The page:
• Stakeholders use our insight to shape public policy and influence business and consumer behaviour.
  • We are trusted to provide an evidence-based, objective perspective on all relevant issues.
  • Our insight helps to shape the design of products and services, to prevent unfairness arising.
  • Our insight helps to influence the way in which consumers are informed and equipped to make the right choices.
  • Our insight helps to inform and influence the way in which businesses make decisions.
  • We will draw attention to the detriment we discover and share good practice.

Our measures for 2021/22

  • The proportion (not targeted) of businesses that find our overall insight and resources – including our website, decisions database and technical desk – extremely helpful or very helpful (based on results to our survey of businesses about which we’ve closed a case in the last six months).
  • Prompted awareness of our service is 80%.

More detail on these measures

  • As we develop our work under this strategic priority, we’ll build our understanding of how, and how successfully, it’s achieving our aim of preventing complaints and unfairness arising. There are significant challenges in this type of evaluation – including how we can identify and measure detriment that hasn’t happened – and during the year we’ll be trialling different approaches to gauging the impact we’re having.

  • Julia Cavanagh


    The value of the service needs to go beyond simply resolving complaints efficiently. We should also be able to demonstrate our value through sharing insight, preventing problems and identifying unfairness.

    Julia Cavanagh, chief financial officer

Building an organisation with the capabilities it needs for the future

Using our strength as a diverse, values-based organisation - a place where people want to work - we’ll develop and retain the capabilities we’ll need in the future.

What success will look like

  • We better understand how society, the economy and the industry are changing, and what that means for the markets we cover.
  • We anticipate the future capabilities we will need and we acquire them, so we’re well placed to respond to changes as they happen.
  • We attract and retain people with diverse capabilities, experiences and ways of thinking – leading the way as an employer and reflecting the society we’re here to help.
  • We’re better at identifying where future detriment could arise and taking action to respond.

Our measures for 2021/22 – people

  • Our staff engagement score is at 70% or above, based on our employee surveys. We define engagement as being when an employee feels included and valued in the workplace, is fully committed to their work, and is proactively working towards the aims and objectives of the organisation.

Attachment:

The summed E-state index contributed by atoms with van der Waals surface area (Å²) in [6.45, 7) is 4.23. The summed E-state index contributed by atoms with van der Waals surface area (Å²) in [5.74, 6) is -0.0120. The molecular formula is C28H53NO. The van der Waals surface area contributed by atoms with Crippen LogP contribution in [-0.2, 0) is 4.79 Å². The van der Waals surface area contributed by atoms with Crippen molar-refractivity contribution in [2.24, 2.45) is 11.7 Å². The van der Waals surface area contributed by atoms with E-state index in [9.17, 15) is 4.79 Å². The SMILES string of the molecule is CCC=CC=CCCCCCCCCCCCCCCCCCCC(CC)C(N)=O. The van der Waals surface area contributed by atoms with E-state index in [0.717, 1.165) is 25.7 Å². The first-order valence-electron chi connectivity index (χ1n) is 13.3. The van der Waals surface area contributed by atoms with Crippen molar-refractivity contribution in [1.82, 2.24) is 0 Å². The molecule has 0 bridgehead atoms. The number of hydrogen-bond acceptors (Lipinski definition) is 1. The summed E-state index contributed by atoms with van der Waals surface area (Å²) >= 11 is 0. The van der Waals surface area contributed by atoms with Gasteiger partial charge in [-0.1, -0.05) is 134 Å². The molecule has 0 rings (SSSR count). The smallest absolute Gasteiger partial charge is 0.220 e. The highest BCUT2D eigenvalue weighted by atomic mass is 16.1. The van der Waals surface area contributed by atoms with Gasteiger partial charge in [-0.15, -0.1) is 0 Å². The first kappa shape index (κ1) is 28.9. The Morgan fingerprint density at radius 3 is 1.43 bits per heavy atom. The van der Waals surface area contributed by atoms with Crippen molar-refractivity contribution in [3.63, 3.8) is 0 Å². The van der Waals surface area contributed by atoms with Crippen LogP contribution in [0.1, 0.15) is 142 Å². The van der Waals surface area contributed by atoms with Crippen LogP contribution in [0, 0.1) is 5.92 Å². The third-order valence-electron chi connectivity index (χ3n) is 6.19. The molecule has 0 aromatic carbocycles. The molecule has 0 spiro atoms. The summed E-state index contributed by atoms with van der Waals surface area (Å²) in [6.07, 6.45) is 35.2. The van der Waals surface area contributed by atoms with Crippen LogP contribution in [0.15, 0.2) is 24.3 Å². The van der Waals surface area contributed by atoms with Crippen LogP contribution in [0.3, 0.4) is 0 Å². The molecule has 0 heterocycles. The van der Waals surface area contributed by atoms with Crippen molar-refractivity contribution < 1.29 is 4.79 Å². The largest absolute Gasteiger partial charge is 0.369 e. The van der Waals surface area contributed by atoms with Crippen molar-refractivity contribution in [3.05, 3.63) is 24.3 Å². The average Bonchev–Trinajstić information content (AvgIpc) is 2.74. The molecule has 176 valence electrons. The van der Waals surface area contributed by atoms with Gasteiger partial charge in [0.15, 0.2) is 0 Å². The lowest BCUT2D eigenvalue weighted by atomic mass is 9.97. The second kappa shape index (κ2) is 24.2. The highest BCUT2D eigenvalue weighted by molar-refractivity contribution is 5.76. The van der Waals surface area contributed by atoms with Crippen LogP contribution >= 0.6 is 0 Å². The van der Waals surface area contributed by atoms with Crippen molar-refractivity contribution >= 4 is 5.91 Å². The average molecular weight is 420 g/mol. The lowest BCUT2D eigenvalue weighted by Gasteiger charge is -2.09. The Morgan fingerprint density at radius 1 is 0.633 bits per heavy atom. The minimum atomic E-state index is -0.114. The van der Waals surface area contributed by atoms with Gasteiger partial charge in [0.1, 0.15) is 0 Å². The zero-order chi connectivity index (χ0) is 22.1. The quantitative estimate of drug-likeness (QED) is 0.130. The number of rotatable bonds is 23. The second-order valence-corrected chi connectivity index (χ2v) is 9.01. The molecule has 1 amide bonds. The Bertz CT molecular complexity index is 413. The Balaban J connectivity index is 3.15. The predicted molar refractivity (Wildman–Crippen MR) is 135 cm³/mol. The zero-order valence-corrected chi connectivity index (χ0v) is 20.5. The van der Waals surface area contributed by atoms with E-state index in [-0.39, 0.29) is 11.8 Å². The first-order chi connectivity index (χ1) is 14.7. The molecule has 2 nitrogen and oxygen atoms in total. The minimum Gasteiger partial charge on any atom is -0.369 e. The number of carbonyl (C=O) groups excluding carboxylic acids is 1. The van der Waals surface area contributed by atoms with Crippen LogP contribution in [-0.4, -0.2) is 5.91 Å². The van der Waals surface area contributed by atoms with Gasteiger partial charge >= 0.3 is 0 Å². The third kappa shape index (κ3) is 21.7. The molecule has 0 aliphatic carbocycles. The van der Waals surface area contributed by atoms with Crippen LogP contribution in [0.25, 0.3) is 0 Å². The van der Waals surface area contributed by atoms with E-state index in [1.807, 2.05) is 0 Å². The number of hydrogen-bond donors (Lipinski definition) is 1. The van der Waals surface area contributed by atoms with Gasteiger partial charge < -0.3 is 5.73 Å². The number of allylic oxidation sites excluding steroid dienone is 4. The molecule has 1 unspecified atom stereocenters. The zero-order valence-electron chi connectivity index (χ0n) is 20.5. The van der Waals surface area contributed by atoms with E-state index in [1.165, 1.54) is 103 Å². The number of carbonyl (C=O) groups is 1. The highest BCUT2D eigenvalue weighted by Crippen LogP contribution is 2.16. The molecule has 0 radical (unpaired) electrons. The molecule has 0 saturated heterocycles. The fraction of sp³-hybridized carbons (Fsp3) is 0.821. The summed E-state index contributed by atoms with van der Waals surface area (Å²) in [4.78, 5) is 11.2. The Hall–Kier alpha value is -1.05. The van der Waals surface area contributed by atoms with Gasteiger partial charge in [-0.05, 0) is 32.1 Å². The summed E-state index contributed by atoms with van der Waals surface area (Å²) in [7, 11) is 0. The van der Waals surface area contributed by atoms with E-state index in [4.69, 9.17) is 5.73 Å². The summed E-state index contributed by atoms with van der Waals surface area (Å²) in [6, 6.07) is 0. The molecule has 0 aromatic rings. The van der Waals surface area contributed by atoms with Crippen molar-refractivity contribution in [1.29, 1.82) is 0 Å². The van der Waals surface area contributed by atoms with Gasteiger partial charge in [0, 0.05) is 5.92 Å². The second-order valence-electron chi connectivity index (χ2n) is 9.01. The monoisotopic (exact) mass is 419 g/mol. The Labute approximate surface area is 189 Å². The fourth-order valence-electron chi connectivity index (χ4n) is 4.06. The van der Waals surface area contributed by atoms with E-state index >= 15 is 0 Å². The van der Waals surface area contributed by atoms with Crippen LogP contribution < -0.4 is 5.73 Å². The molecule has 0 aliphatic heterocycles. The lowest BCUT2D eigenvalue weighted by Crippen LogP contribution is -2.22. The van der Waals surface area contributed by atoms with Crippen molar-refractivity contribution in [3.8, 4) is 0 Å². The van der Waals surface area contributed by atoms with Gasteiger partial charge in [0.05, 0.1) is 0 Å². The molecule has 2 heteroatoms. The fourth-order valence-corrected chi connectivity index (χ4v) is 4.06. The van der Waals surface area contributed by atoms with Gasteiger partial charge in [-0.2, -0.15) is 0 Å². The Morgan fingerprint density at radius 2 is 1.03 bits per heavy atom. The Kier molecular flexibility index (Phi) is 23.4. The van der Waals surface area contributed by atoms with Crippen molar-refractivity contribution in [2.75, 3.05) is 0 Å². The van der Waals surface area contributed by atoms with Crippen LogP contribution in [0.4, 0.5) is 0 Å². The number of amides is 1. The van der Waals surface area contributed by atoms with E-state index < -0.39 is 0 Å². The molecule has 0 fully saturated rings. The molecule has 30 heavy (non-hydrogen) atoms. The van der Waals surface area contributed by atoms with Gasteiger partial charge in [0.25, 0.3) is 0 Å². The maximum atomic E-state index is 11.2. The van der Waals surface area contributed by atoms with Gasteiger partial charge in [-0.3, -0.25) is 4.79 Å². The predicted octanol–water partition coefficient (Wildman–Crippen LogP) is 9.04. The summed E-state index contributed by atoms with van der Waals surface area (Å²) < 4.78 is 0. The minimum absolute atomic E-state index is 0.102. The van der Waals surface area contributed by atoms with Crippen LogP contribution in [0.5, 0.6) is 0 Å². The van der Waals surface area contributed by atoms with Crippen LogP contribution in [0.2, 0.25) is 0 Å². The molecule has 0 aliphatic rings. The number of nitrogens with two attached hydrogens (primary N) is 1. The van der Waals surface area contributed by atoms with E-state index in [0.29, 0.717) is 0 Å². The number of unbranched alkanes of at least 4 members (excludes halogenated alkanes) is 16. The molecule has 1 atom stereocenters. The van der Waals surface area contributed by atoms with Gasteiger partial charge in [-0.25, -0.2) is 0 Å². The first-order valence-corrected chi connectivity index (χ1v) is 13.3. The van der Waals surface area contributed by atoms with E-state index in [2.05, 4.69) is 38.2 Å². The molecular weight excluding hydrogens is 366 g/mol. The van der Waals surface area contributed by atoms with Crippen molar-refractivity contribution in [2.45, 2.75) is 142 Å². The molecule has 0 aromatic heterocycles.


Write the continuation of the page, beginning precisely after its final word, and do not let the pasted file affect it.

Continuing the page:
• At least 85% of our staff feel included, respected and accepted within the service (those who agree or strongly agree in response to our surveys). 
  • At least 20% of our senior managers identify as being from black, Asian or other minority ethnic backgrounds.
  • 50% of our senior managers identify as female (in line with our commitment under the Women in Finance Charter).
  • Our overall staff attrition (staff leaving us, excluding those who we recruit but who don't go on to start employment with us) is no more than 18% – and of this figure, no more than 12% are “regretted” leavers (that is, staff that don’t leave as a result of their contract ending, redundancy, settlement agreements or performance issues, or whose roles aren’t being backfilled).
  • Overall lost sickness time rate is no more than 3% (days lost to absence as a proportion of total working days).

Our measures for 2021/22 – sustainability

  • Reduce our premises and facilities budget by 24%.
  • From the benchmark assessment carried out by the Carbon Trust in 2017, a reduction in our carbon footprint (measured in tonnes of CO2) of 45% by 2022.

More detail on these measures

  • Our people measures, in particular our targets around ethnicity and gender representation, are part of a wider set of commitments around diversity, inclusion and wellbeing. These are detailed in our action plan.
  • The implementation of our shared HR and finance programme, together with our aim to adopt cloud services where possible, aren’t included within our strategic measures. However, they’re essential building blocks in enabling us to deliver more accessible technology solutions – to improve both our internal processes and the service we offer.